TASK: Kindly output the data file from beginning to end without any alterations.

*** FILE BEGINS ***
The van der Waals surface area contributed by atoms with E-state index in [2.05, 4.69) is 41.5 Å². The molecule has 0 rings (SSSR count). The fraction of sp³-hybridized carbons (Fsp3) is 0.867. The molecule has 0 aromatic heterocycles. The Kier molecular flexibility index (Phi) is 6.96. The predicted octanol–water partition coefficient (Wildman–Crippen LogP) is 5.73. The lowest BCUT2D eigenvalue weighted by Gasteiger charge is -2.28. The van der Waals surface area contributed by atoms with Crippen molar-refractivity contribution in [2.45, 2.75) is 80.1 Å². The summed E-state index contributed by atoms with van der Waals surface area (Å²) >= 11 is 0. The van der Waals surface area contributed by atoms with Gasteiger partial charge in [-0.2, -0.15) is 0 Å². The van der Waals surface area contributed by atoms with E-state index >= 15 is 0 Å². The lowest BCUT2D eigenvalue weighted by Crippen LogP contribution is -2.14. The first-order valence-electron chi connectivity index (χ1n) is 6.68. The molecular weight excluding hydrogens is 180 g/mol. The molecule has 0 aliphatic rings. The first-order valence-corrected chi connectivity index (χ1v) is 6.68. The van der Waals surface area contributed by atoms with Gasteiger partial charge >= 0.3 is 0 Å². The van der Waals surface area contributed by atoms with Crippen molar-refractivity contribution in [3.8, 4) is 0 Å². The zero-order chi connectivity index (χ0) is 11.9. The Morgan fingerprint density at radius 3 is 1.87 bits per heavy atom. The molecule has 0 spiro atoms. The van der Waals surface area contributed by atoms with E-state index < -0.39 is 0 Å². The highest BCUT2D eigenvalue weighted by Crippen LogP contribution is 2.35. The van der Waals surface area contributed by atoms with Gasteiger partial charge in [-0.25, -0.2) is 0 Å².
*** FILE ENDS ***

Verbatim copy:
The van der Waals surface area contributed by atoms with E-state index in [2.05, 4.69) is 41.5 Å². The molecule has 0 rings (SSSR count). The fraction of sp³-hybridized carbons (Fsp3) is 0.867. The molecule has 0 aromatic heterocycles. The Kier molecular flexibility index (Phi) is 6.96. The predicted octanol–water partition coefficient (Wildman–Crippen LogP) is 5.73. The lowest BCUT2D eigenvalue weighted by Gasteiger charge is -2.28. The van der Waals surface area contributed by atoms with Crippen molar-refractivity contribution in [2.45, 2.75) is 80.1 Å². The summed E-state index contributed by atoms with van der Waals surface area (Å²) >= 11 is 0. The van der Waals surface area contributed by atoms with Gasteiger partial charge in [-0.2, -0.15) is 0 Å². The van der Waals surface area contributed by atoms with E-state index >= 15 is 0 Å². The lowest BCUT2D eigenvalue weighted by Crippen LogP contribution is -2.14. The first-order valence-electron chi connectivity index (χ1n) is 6.68. The molecular weight excluding hydrogens is 180 g/mol. The molecule has 0 aliphatic rings. The first-order valence-corrected chi connectivity index (χ1v) is 6.68. The van der Waals surface area contributed by atoms with Gasteiger partial charge >= 0.3 is 0 Å². The van der Waals surface area contributed by atoms with Crippen molar-refractivity contribution in [3.8, 4) is 0 Å². The zero-order chi connectivity index (χ0) is 11.9. The Morgan fingerprint density at radius 3 is 1.87 bits per heavy atom. The molecule has 0 spiro atoms. The van der Waals surface area contributed by atoms with E-state index < -0.39 is 0 Å². The highest BCUT2D eigenvalue weighted by Crippen LogP contribution is 2.35. The van der Waals surface area contributed by atoms with Gasteiger partial charge in [-0.25, -0.2) is 0 Å².